In 2012 I got myself Fuji X-Pro1 second hand in mint condition for occasion where I didn’t want to bring my DSLR. What I didn’t expect is that my whole photography would change.
I’m a gear head, I always was and I always will be. There is no way to deny that. Since I fully switched to digital photography in early 2002 I went through an unhealthy number of cameras. At one point I had two DSLRs from Canon, a fully frame mirrorless from Sony, three Fujis, a Panasonic m43 and a Sony with a 1 inch sensor. That was the point where I knew that I had a problem. 😉
At that point I already really loved the shooting experience with my Fuji cameras on my business trips to Asia and I started to grab them more often for photo shoots at home. The only time I still used my full frame gear was on vacation in the USA. When the X-Pro2 came out in 2016 that changed. Today I have three cameras from Fuji: X-Pro3, X-Pro2 and X-H1 and one 1inch camera from Sony that I hardly use.
I loved the X-Pro1 right from the start even though there was a lot that drove my crazy. Some of it like the missing Auto-ISO menu got ironed out via firmware update but most remained unchanged. Most annoying point was its slow autofocus. But I loved its simplicity and that it was very light if combined with smaller primes. Of course the hybrid viewfinder is a very cool feature but since the XF14/2.8R quickly became my favorite lens I predominately shot with the electronic viewfinder.
The X-Pro2 was a major upgrade. A new sensor, a new EVF, a new and vastly improved AF, an AF joystick, a new shutter sound, three Auto-ISO settings and a second memory card slot. There was a price to pay. The new camera was heavier and most of all battery life was poor. But the improvements were dramatic without taking away anything from the unique shooting experience.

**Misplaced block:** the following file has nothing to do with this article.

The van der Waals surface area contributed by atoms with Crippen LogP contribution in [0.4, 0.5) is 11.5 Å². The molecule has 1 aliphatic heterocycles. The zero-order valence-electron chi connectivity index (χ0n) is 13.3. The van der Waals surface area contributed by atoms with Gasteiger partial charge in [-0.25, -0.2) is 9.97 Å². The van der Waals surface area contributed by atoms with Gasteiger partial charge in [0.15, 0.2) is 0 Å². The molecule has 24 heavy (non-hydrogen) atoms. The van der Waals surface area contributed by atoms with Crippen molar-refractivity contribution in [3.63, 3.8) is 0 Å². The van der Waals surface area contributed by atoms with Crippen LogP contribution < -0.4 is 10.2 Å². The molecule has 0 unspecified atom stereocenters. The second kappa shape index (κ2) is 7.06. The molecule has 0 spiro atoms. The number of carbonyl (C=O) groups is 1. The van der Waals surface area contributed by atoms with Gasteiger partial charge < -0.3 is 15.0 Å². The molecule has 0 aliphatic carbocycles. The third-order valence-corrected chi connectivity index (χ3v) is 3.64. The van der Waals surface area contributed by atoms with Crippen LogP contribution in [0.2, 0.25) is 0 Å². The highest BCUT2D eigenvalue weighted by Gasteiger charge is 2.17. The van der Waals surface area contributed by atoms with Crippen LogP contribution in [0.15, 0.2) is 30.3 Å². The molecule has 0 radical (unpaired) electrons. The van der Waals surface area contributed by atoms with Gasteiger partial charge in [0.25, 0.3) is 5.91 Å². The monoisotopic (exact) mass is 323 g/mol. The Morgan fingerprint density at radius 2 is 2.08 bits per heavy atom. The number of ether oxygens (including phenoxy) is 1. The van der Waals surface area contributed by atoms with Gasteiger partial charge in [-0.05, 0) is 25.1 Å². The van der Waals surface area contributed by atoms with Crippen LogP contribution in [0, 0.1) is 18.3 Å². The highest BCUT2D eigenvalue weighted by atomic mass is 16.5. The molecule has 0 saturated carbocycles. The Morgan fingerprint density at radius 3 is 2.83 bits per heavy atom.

As a consequence my wish list for the X-Pro3 was short: The shutter mechanism of the Fuji X-H1, IBIS and a better battery life. What I got was different: a strange rear screen design and not much else. That’s why I bought my X-Pro3 in January 2022, long after it hit the streets.
But of course I was wrong. Autofocus was improved again over the X-Pro2. The EVF made a dramatic step up and is now one of the best especially if you are sensitive to lag. Still a much shorter list than before but the X-Pro2 was already a well rounded camera. But there was still no IBIS, no silent mechanical shutter and battery life is still poor.
Which brings me to my X-Pro4 wishlist. I still put it out but I’m confident it will get “ignored” again. Here it is:
- silent mechanical shutter
- better battery life (more effective processor or bigger battery)
- the new sensor
- screen design: go back to the fixed screen or leave the screen as it is
I really hope that Fuji will give the new X-Pro not only the new sensor but also implements IBIS. The higher the resolution of the sensor the more important is IBIS. Especially for a camera that is mostly used with prime lenses IBIS would bring a real world benefit. I would still shoot with at least 1/30s to avoid excessive motion blur of people or vegetation but it would give me some piece of mind. If IBIS is implemented Fuji needs to move on with the battery. There is no way to keep the existing one which was barely adequate today.
IBIS and a new, more powerful battery would be reason enough for me to upgrade the camera. If the new X-Pro just offers the 40MP sensor but nor more I’m not so sure. Don’t get me wrong 40MP would be nice. More is better, as simple as that but I’m not sure if it would be enough for me to upgrade.
But whatever the X-Pro4 will bring I’m not exactly sitting on the edge of my seat. I was very happy with the X-Pro2 for a long time. I switched to the X-Pro3 most of all because I wanted something new but not because I needed a new camera. I’m not sure if I would do that again unless it is a real functional upgrade.
So I hope that Fuji don’t think that the X-Pro series is just for purists or collectors and finally implements IBIS. At the end I’m weak and I would love to have a good excuse to get a new camera again.